A century and a half ago in Texas on June 19, 1865, enslaved African Americans were told by Major General Gordon Granger that they were free following the Emancipation Proclamation. The proclamation, issued by President Abraham Lincoln, declared slaves free two and a half years prior to their liberation.
After a heavy push for the day to be recognized as a federal holiday following nationwide protests regarding police brutality, Juneteenth, also known as “Freedom Day” and “Emancipation Day” became a federally recognized holiday in 2021. Now, many companies big and small have opted to close up shop on the holiday, allowing employees to have the day off in commemoration of Juneteenth. Rather than viewing Juneteenth as a typical long weekend, we suggest using the time off as a “day on”. The meaning of this “day on'' is to honor the holiday away from your job to do work that supports creating a more just and equal society. If a “day on” doesn’t work for your schedule this year, consider acknowledging and contemplating the meaning of this historic day that shapes and continues to influence our society today.
As a way to commemorate the historic Juneteenth holiday, we chose to celebrate and elevate Black voices from our InTandem entrepreneur workshop that helps accelerate growth for minority startups.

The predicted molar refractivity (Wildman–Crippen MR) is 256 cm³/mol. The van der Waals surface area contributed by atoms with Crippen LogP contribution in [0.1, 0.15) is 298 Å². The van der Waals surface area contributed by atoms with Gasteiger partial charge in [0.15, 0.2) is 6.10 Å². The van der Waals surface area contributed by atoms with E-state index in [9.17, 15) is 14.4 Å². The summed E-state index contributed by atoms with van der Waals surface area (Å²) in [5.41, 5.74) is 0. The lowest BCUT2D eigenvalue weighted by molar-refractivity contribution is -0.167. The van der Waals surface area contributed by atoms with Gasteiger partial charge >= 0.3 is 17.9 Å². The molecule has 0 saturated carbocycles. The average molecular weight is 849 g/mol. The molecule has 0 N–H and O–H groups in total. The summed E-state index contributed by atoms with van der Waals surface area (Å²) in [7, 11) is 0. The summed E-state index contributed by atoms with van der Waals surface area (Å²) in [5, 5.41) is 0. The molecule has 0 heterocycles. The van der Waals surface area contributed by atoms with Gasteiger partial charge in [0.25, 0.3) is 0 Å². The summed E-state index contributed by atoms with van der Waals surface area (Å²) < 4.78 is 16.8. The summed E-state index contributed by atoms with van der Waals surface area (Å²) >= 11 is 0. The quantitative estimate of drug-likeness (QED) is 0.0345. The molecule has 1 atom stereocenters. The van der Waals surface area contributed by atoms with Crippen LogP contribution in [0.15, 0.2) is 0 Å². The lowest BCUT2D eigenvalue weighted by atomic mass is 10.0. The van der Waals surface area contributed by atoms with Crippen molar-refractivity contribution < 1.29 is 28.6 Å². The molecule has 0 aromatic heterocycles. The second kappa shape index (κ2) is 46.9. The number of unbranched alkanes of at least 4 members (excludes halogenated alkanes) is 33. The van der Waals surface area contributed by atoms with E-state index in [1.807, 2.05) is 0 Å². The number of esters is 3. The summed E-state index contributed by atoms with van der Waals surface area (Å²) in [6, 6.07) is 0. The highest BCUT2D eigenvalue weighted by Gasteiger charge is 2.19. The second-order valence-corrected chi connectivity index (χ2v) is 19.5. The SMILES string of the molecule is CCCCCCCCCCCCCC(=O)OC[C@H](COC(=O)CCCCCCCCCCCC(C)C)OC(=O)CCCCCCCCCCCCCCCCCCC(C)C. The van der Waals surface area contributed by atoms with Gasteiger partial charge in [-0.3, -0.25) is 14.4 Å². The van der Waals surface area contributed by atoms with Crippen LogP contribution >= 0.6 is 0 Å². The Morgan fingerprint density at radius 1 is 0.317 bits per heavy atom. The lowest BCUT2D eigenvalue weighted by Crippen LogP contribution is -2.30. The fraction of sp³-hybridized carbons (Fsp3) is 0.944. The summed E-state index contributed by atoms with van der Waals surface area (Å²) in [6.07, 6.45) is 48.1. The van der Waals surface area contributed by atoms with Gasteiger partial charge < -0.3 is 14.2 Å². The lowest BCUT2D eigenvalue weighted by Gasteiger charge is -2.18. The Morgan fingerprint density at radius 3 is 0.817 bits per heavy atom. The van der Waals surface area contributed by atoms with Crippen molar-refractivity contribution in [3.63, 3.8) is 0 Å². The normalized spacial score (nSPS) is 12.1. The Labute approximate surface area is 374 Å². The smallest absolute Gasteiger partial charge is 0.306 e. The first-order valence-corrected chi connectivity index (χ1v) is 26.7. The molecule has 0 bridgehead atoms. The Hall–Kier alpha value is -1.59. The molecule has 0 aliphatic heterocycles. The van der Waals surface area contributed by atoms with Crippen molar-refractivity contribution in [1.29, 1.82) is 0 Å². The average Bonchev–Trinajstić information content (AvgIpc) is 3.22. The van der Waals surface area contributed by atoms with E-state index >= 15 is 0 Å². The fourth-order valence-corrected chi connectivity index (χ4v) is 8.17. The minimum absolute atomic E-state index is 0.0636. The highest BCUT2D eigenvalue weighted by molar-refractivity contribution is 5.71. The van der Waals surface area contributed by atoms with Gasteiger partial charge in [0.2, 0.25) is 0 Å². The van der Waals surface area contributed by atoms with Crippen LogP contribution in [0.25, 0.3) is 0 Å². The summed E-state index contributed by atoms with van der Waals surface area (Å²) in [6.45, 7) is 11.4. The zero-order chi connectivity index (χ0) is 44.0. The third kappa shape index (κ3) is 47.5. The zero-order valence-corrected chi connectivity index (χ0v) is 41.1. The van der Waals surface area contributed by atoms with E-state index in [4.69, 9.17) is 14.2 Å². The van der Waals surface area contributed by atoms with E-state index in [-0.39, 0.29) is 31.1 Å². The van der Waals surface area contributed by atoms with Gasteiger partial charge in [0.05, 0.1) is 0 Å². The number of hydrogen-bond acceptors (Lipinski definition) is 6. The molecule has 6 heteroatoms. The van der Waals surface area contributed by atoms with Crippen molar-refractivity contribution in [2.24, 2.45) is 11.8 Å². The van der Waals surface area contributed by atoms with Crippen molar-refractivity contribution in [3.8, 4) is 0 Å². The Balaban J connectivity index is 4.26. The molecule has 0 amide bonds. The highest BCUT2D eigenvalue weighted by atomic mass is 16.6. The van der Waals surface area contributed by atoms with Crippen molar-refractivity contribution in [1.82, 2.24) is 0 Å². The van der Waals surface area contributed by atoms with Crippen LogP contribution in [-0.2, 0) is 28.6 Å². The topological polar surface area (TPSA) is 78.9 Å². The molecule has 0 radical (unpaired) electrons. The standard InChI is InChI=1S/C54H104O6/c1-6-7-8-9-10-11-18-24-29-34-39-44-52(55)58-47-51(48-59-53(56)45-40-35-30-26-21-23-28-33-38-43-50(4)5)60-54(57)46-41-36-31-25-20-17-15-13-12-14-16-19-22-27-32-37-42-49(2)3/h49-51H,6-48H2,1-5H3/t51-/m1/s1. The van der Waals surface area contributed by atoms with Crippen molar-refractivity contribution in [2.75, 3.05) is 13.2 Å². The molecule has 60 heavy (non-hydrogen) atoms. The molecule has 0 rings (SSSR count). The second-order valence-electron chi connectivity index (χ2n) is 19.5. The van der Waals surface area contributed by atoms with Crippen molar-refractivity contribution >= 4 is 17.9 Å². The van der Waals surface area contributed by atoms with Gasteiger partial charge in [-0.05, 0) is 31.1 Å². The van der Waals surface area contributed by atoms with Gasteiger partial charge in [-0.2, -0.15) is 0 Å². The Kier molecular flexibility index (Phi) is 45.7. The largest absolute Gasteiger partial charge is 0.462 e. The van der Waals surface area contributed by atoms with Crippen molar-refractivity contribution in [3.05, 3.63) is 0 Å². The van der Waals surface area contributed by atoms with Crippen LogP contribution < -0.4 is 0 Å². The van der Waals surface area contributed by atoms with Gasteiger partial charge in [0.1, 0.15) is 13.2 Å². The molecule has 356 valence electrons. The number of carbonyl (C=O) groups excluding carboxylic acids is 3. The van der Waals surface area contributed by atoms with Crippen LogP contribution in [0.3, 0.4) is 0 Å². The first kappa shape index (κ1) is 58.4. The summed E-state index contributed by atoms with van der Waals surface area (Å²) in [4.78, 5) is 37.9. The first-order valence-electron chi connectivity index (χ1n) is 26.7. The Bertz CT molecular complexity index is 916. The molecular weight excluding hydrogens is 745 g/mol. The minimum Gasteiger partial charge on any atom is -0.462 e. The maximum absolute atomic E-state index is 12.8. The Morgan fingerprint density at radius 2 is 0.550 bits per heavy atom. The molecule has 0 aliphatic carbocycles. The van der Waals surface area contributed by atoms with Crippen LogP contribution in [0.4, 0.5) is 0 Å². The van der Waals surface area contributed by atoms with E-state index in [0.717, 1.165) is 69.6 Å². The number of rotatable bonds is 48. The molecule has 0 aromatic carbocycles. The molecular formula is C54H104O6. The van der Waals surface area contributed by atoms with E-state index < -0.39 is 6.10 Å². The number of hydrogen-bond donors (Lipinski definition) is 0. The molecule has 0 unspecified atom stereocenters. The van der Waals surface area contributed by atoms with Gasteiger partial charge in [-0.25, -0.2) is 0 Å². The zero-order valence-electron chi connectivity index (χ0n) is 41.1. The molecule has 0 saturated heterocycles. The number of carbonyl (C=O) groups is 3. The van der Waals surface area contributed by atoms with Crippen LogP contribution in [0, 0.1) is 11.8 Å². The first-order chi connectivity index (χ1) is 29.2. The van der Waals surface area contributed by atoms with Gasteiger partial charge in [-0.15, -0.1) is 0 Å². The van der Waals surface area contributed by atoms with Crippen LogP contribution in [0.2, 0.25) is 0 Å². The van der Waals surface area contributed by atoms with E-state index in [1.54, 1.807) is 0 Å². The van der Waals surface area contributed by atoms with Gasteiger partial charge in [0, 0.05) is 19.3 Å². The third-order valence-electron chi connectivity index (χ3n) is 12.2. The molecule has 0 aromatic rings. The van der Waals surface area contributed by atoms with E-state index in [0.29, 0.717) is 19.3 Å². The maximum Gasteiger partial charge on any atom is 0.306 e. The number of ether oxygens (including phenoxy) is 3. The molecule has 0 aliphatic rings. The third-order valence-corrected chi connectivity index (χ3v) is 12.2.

We met with four startup leaders, Obi Omile Jr, Valerie Mosley, Amaka Uchegbu, and Verona Eaton, to discuss a series of questions related to Juneteenth. We asked them a series of questions to gain a sense of their experience building a business, what inspires them, advice, and the ways in which they give back to their communities.
About the Startup Leaders
Founder and CEO of theCut, a barbershop tech platform. Obi started theCut with his high school best friend, co-founder Kush Patel, in 2016. theCut connects people who need a haircut with talented barbers around the country. New Barbers can be discovered on theCut, booked, paid, and tipped in a few clicks. It's their mission to modernize the men's grooming experience.
Check out theCut here.
Valerie Mosley is the founder of Upward Wealth (doing business as BrightUP), a fintech platform that democratizes the creation of personal and financial wealth. She also serves on the corporate boards of Envestnet (NYSE: ENV), DraftKings (NASDAQ: DKNG), Groupon (NASDAQ: GRPN), and Eaton Vance’s family of mutual funds.
Valerie retired as a Partner, SVP Portfolio Manager and Investment Strategist from Wellington Management Company, LLP, a $1 trillion global money management firm.
Valerie has also been recognized as The International Person of the Year by The UK’s Power List, One of the 50 Most Powerful Women in Business and one of the Top 75 African Americans on Wall Street by Black Enterprise Magazines. Some of Valerie’s greatest joys include time with her three children, being around nature, bike riding, and or connecting with positive energy persons.
Learn more about BrightUp here.